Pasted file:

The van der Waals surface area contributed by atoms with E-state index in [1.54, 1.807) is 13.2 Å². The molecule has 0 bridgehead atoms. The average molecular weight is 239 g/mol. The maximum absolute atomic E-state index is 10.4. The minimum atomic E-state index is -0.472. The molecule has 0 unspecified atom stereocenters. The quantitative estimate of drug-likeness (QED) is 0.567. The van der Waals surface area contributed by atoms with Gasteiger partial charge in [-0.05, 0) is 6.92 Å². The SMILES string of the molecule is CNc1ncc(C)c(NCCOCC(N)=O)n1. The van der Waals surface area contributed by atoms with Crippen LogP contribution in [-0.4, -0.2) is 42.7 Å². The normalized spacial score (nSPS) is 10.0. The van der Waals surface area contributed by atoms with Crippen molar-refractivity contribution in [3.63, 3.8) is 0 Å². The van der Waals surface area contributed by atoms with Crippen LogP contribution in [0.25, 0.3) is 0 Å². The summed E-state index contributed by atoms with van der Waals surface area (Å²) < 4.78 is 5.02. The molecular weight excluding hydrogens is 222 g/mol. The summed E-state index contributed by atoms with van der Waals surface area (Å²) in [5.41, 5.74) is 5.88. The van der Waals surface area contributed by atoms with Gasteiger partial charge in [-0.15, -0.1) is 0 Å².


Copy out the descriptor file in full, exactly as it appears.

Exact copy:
The van der Waals surface area contributed by atoms with E-state index in [1.54, 1.807) is 13.2 Å². The molecule has 0 bridgehead atoms. The average molecular weight is 239 g/mol. The maximum absolute atomic E-state index is 10.4. The minimum atomic E-state index is -0.472. The molecule has 0 unspecified atom stereocenters. The quantitative estimate of drug-likeness (QED) is 0.567. The van der Waals surface area contributed by atoms with Gasteiger partial charge in [-0.05, 0) is 6.92 Å². The SMILES string of the molecule is CNc1ncc(C)c(NCCOCC(N)=O)n1. The van der Waals surface area contributed by atoms with Crippen LogP contribution in [-0.4, -0.2) is 42.7 Å². The normalized spacial score (nSPS) is 10.0. The van der Waals surface area contributed by atoms with Crippen molar-refractivity contribution in [3.63, 3.8) is 0 Å². The van der Waals surface area contributed by atoms with Crippen LogP contribution in [0.25, 0.3) is 0 Å². The summed E-state index contributed by atoms with van der Waals surface area (Å²) < 4.78 is 5.02. The molecular weight excluding hydrogens is 222 g/mol. The summed E-state index contributed by atoms with van der Waals surface area (Å²) in [5.41, 5.74) is 5.88. The van der Waals surface area contributed by atoms with Gasteiger partial charge in [-0.15, -0.1) is 0 Å².